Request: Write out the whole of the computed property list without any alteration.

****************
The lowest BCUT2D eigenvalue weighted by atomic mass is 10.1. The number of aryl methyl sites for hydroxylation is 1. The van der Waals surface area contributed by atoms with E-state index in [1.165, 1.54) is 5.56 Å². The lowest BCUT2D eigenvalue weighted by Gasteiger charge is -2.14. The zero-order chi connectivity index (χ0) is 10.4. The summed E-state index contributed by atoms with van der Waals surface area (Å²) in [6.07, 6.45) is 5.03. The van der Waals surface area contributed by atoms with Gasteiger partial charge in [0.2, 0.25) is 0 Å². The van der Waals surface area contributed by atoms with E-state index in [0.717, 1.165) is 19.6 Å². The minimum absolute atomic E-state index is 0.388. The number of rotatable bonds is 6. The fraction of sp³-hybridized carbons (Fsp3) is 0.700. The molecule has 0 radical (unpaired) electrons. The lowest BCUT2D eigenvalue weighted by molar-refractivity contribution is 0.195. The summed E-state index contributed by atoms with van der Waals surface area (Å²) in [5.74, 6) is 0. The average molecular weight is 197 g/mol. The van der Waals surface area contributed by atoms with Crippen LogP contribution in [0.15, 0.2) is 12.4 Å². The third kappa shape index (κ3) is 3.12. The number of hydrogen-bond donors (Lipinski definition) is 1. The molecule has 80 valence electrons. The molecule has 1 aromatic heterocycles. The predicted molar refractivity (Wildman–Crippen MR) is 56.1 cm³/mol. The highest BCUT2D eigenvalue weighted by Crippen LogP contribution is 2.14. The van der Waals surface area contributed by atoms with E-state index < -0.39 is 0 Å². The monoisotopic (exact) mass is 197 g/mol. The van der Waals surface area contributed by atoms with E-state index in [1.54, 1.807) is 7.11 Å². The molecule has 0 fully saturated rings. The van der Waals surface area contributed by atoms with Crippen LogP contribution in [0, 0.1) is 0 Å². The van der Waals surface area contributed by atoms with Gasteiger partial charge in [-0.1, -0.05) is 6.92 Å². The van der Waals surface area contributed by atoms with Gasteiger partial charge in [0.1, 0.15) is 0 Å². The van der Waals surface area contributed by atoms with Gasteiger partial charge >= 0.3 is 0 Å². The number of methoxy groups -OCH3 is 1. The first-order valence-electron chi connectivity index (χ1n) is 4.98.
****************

The lowest BCUT2D eigenvalue weighted by atomic mass is 10.1. The number of aryl methyl sites for hydroxylation is 1. The van der Waals surface area contributed by atoms with E-state index in [1.165, 1.54) is 5.56 Å². The lowest BCUT2D eigenvalue weighted by Gasteiger charge is -2.14. The zero-order chi connectivity index (χ0) is 10.4. The summed E-state index contributed by atoms with van der Waals surface area (Å²) in [6.07, 6.45) is 5.03. The van der Waals surface area contributed by atoms with Gasteiger partial charge in [0.2, 0.25) is 0 Å². The van der Waals surface area contributed by atoms with E-state index in [0.717, 1.165) is 19.6 Å². The minimum absolute atomic E-state index is 0.388. The number of rotatable bonds is 6. The fraction of sp³-hybridized carbons (Fsp3) is 0.700. The molecule has 0 radical (unpaired) electrons. The lowest BCUT2D eigenvalue weighted by molar-refractivity contribution is 0.195. The summed E-state index contributed by atoms with van der Waals surface area (Å²) in [5.74, 6) is 0. The average molecular weight is 197 g/mol. The van der Waals surface area contributed by atoms with Crippen LogP contribution in [0.15, 0.2) is 12.4 Å². The third kappa shape index (κ3) is 3.12. The number of hydrogen-bond donors (Lipinski definition) is 1. The molecule has 80 valence electrons. The molecule has 1 aromatic heterocycles. The predicted molar refractivity (Wildman–Crippen MR) is 56.1 cm³/mol. The highest BCUT2D eigenvalue weighted by Crippen LogP contribution is 2.14. The van der Waals surface area contributed by atoms with E-state index < -0.39 is 0 Å². The monoisotopic (exact) mass is 197 g/mol. The van der Waals surface area contributed by atoms with E-state index in [1.54, 1.807) is 7.11 Å². The molecule has 0 fully saturated rings. The van der Waals surface area contributed by atoms with Crippen LogP contribution in [0, 0.1) is 0 Å². The van der Waals surface area contributed by atoms with Gasteiger partial charge in [-0.1, -0.05) is 6.92 Å². The van der Waals surface area contributed by atoms with Gasteiger partial charge in [0.1, 0.15) is 0 Å². The van der Waals surface area contributed by atoms with Gasteiger partial charge >= 0.3 is 0 Å². The number of methoxy groups -OCH3 is 1. The first-order valence-electron chi connectivity index (χ1n) is 4.98.